Welcome to my personal homepage. I am an ongoing Ph.D. student @KAIST. The motivation of my research is “Making invisible, visible”. Mostly, I work on solving inverse problems arising in computational imaging, and I focus on using deep learning, especially unsupervised learning methods to accomplish it. Unlike many works in literature that simply adopt published methods off-the-shelf, I also try to delve on theoretical links of machine learning and signal processing.
Hyungjin Chung is a Ph.D. student @KAIST bio-imaging signal processing & learning lab (BISPL). His research interests include, but is not restricted to solving inverse problems via deep learning. He has published papers and ongoing projects in a wide variety of fields including compressed sensing MRI (CS-MRI), tomographic reconstruction, microscopy, and phase retrieval.
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MS in Bio & Brain Engineering, 2021
Korea Advanced Institute of Science & Technology (KAIST)
BS in Biomedical Engineering, 2019
Interview at BRIC for the publication of “Two-Stage Deep Learning for Accelerated 3D Time-of-Flight MRA without Matched Training Data” in Medical Image Analysis, 2021.
Resolution of STEM-EDX tomography is greatly enhanced through unsupervised deep learning. We verified the method by comparing the optical properties.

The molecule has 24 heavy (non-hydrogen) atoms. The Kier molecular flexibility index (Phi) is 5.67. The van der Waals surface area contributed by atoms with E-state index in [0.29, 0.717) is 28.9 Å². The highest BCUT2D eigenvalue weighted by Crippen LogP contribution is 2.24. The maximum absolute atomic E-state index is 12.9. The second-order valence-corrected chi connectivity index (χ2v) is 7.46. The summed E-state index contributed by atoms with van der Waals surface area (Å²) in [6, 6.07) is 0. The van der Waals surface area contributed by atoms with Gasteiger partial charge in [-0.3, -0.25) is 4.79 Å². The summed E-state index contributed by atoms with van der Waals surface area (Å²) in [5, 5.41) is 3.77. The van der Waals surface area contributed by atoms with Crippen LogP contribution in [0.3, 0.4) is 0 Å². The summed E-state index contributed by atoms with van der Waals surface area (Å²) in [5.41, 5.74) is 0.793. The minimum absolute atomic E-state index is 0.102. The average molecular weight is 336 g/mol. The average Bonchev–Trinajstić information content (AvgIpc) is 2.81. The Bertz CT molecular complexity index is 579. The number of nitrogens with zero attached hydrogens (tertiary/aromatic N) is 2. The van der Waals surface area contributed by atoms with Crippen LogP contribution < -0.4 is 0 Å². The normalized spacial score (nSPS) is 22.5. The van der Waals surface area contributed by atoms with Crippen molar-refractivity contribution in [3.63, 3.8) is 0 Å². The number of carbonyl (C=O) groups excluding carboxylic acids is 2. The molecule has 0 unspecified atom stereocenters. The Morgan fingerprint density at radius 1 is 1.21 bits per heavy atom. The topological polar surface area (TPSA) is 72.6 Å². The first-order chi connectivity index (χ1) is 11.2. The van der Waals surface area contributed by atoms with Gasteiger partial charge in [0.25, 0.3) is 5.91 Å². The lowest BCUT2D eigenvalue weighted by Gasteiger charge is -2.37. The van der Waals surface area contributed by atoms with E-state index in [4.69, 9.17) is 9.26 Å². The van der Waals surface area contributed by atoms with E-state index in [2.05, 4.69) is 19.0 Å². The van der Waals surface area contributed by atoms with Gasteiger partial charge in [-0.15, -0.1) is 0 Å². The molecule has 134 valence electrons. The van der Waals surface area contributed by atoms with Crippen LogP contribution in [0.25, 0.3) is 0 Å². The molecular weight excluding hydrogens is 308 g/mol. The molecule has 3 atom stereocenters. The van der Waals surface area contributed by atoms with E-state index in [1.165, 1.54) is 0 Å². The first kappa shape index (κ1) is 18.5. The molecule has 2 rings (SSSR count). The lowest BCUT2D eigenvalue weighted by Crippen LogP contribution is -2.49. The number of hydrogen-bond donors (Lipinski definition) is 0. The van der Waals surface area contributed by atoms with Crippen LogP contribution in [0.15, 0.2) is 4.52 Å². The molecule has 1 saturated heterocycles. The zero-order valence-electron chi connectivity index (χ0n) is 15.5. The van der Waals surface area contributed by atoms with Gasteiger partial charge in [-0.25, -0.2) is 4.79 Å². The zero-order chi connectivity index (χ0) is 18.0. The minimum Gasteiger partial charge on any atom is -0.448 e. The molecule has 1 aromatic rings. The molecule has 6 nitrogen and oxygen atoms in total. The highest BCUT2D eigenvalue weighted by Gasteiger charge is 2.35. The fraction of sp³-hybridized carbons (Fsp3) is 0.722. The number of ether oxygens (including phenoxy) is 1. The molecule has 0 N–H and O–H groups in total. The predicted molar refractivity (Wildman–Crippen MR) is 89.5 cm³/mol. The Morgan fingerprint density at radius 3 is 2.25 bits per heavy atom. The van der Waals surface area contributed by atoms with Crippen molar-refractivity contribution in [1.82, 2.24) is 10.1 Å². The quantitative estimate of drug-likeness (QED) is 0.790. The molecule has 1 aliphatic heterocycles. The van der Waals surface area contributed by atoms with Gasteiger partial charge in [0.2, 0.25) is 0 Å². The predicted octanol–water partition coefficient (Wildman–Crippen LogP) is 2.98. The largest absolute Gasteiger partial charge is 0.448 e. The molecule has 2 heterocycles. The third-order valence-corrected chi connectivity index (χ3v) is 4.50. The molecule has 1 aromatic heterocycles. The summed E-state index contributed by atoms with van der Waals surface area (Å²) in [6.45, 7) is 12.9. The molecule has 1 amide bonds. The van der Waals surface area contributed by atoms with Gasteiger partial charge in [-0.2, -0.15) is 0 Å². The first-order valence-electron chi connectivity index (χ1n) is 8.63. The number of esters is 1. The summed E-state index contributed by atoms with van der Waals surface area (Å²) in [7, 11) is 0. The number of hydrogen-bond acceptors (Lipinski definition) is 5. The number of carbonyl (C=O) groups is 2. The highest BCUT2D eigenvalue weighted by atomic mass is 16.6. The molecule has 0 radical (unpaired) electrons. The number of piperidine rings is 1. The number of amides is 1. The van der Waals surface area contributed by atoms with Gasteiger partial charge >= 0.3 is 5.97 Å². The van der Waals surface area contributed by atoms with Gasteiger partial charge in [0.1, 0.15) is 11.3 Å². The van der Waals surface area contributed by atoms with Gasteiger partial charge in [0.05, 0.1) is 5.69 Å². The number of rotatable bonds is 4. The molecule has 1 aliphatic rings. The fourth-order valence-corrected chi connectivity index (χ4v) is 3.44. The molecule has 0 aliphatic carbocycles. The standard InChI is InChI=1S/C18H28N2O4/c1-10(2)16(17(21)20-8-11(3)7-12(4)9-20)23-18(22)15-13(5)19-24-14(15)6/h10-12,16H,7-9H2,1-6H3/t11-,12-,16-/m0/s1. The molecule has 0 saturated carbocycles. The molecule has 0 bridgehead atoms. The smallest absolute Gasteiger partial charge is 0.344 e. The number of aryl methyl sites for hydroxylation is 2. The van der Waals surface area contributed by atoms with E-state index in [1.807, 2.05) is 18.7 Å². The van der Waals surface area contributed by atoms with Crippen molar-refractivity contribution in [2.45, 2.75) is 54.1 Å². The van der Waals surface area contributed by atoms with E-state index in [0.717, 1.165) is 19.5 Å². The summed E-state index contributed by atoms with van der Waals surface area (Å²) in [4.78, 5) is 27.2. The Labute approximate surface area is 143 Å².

SliceGAN, stochastic model to synthesize 3D microstructures from 2D images, is endowed with the ability to disentangle features, and continuously control these features via AdaIN.
Unsupervised deep learning for simultaneous super-resolution and motion artifact removal of diffusion-weighted MRI scans is proposed.
Two-stage unsupervised reconstruction method for 3D TOF-MRA is developed. A novel projection discriminator in the axial reconstruction step drastically enhances the vessel visiblity.
BarbellNet, which consists of long stack of residual channel attention block(RCAB) was proposed for the reconstruction of fast MRI reconstruction. Reconstruction results through this model was placed 6th in the NeurIPS2020 fastMRI challenge.